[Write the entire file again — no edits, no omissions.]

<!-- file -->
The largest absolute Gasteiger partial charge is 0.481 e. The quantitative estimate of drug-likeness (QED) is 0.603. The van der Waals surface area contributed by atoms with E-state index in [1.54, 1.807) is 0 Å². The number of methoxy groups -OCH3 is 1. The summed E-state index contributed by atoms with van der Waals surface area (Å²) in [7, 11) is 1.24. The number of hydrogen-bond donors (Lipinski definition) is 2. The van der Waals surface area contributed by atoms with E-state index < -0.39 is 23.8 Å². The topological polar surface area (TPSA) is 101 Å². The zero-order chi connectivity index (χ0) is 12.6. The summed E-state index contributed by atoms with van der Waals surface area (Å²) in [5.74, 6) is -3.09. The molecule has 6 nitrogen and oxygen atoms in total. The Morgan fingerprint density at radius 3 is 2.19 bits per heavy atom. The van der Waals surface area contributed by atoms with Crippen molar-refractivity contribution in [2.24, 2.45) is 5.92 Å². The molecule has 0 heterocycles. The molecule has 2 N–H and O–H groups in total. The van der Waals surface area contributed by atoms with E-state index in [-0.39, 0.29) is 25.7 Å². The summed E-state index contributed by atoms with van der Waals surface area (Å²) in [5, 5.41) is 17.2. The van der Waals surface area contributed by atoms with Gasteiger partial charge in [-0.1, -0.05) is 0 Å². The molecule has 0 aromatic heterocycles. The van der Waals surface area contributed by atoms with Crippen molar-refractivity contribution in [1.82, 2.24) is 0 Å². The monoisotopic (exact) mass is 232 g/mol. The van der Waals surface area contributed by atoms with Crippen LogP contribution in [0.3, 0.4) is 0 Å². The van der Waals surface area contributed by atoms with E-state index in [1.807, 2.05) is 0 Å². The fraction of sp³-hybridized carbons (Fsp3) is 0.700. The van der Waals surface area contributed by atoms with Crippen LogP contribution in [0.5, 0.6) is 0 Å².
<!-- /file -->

The largest absolute Gasteiger partial charge is 0.481 e. The quantitative estimate of drug-likeness (QED) is 0.603. The van der Waals surface area contributed by atoms with E-state index in [1.54, 1.807) is 0 Å². The number of methoxy groups -OCH3 is 1. The summed E-state index contributed by atoms with van der Waals surface area (Å²) in [7, 11) is 1.24. The number of hydrogen-bond donors (Lipinski definition) is 2. The van der Waals surface area contributed by atoms with E-state index < -0.39 is 23.8 Å². The topological polar surface area (TPSA) is 101 Å². The zero-order chi connectivity index (χ0) is 12.6. The summed E-state index contributed by atoms with van der Waals surface area (Å²) in [5.74, 6) is -3.09. The molecule has 6 nitrogen and oxygen atoms in total. The Morgan fingerprint density at radius 3 is 2.19 bits per heavy atom. The van der Waals surface area contributed by atoms with Crippen molar-refractivity contribution in [2.24, 2.45) is 5.92 Å². The molecule has 0 heterocycles. The molecule has 2 N–H and O–H groups in total. The van der Waals surface area contributed by atoms with E-state index in [-0.39, 0.29) is 25.7 Å². The summed E-state index contributed by atoms with van der Waals surface area (Å²) in [5, 5.41) is 17.2. The van der Waals surface area contributed by atoms with Gasteiger partial charge in [-0.1, -0.05) is 0 Å². The molecule has 0 aromatic heterocycles. The van der Waals surface area contributed by atoms with Crippen molar-refractivity contribution in [1.82, 2.24) is 0 Å². The monoisotopic (exact) mass is 232 g/mol. The van der Waals surface area contributed by atoms with Crippen LogP contribution in [0.3, 0.4) is 0 Å². The van der Waals surface area contributed by atoms with E-state index in [1.807, 2.05) is 0 Å². The fraction of sp³-hybridized carbons (Fsp3) is 0.700. The van der Waals surface area contributed by atoms with Crippen LogP contribution in [0.5, 0.6) is 0 Å².